By John T. Bennett - 03/12/11 04:59 PM EST
Establishing and taking control of the skies over Libya could cost the Pentagon up to $300 million a week – or around $15 billion a year – under mission scenarios formulated by a top Washington defense think tank.
Lawmakers have pressed the White House to consider a no-fly zone, but Pentagon officials have been mum about specific options under consideration.
As such, the report from the Center for Strategic and Budgetary Assessments shines a light on the Pentagon’s thinking.
It presents three options for a no-fly zone: One that covers the entire nation; a “limited” plan covering the northern third of Libya; and a third focused only on coastal areas.
The full-coverage plan would account for all of Libya’s 680,000 square miles and be the most operationally complex – and the most expensive.
“Assuming an operational tempo similar to that of the no-fly zones in Iraq, the ongoing cost might be in the range of $100 [million] to $300 million per week,” states the report.
The full option would require taking out Libyan air defense systems in what the think tank says would be a “series of coordinated strikes” at a “one-time ... cost between $500 million and $1 billion.”
The northern option would put U.S. aircraft in control of all Libyan turf above the 29th parallel, which includes about 230,000 square miles, according to CSBA. The cost of this kind of mission would fall between $30 million and $100 million per week.
A northern no-fly would also require the U.S. military to deal with Libyan air defense systems, meaning it would still come with a one-time bill of between $400 million and $800 million, CSBA said.
Sen. Joseph Lieberman (I-Conn.) last week suggested setting up a no-fly zone would not be difficult, saying Libyan air bases are located “on one strip of land ... along the north coast.” Lieberman is the chairman of the Senate Armed Services AirLand subcommittee.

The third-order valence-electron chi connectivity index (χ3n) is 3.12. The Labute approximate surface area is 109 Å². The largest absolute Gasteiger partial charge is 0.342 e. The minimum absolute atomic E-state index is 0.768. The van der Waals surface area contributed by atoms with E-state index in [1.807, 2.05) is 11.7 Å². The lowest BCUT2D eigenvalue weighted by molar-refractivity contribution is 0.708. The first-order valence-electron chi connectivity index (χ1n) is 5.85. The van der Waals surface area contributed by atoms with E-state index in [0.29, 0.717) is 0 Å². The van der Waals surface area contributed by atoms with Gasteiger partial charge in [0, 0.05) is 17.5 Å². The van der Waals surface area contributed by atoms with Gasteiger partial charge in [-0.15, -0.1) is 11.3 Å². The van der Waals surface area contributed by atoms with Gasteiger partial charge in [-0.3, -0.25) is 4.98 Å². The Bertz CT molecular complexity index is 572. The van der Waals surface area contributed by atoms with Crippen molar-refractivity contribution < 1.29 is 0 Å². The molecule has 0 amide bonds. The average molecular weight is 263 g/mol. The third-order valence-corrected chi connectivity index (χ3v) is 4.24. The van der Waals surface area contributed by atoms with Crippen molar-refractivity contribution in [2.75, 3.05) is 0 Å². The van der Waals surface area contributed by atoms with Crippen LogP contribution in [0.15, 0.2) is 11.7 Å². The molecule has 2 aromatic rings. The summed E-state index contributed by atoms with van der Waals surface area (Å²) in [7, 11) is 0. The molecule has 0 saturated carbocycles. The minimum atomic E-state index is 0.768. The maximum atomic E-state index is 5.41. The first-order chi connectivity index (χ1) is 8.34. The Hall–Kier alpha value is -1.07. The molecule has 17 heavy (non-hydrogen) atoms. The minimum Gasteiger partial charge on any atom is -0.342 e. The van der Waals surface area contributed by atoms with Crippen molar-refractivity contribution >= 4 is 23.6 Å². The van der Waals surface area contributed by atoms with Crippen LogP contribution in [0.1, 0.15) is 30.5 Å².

Sen. John McCain (R-Ariz.), ranking member of the full Armed Services panel, said Libyan air assets operate out of only four bases in that area. He called the Libyan regime’s air defense systems “Soviet-style” and “modest,” an opinion echoed by Lieberman.
The duo has been among the most vocal U.S. lawmakers in calling for the U.S. to set up a no-fly zone. These hawks say the administration has been too slow to answer Libyan strikes on rebel forces.
President Obama and the Pentagon have appeared to resist those entreaties, with military leaders highlighting the air strikes and costs necessary to set up a no-fly zone. The White House is reportedly concerned that U.S. military involvement could undermine the revolt by bringing in a Western presence.
Deputy Defense Secretary William Lynn on Thursday told the Senate Budget Committee he could not yet provide a no-fly zone cost projection because defense officials are still mulling mission options.
The third option presented by CSBA would primarily rely on missile-armed U.S. ships positioned off Libya’s northern coast and land-based fighter aircraft.
“Ship-based Aegis radars and land-based AWACS aircraft could identify and track hostile aircraft at long range,” CSBA said. “Aircraft violating the no-fly zone could be intercepted using ship-based SM-2 surface-to-air missiles or land-based fighter aircraft armed with beyond-visual-range AIM-120 air-to-air missiles.”
This version of the mission would cost $15 million to $25 million per week, but there would be no one-time bill from engaging Libyan air defenses because those assets would not have to be destroyed, according to the report.
CSBA used data culled from similar U.S. operations in Yugoslavia and Iraq to arrive at its estimates for the first two options. The third option differs from those past operations, so the defense scholars based their projection on the cost of operating various military platforms and the cost of certain munitions.
Secretary of State Hillary Clinton told a congressional panel last week that the Iraqi no-fly zones – which were in place for several years – did not force out Saddam Hussein.
Defense Secretary Robert Gates, speaking at NATO headquarters in Brussels, Belgium on March 10, said the transatlantic military alliance would only launch operations in Libya “if there is demonstrable need, a sound legal basis and strong regional support.”
The CSBA report was prepared by the center’s Todd Harrison and Zack Cooper.
The think tank has ties to the Pentagon. Its president, Andrew Krepinevich, is a member of the Pentagon's influential Defense Policy Board, which reports directly to the defense secretary. Michael Vickers, the administration’s nominee to be the next under secretary of intelligence and a current assistant secretary of defense, worked at the think tank before joining the Pentagon in 2007.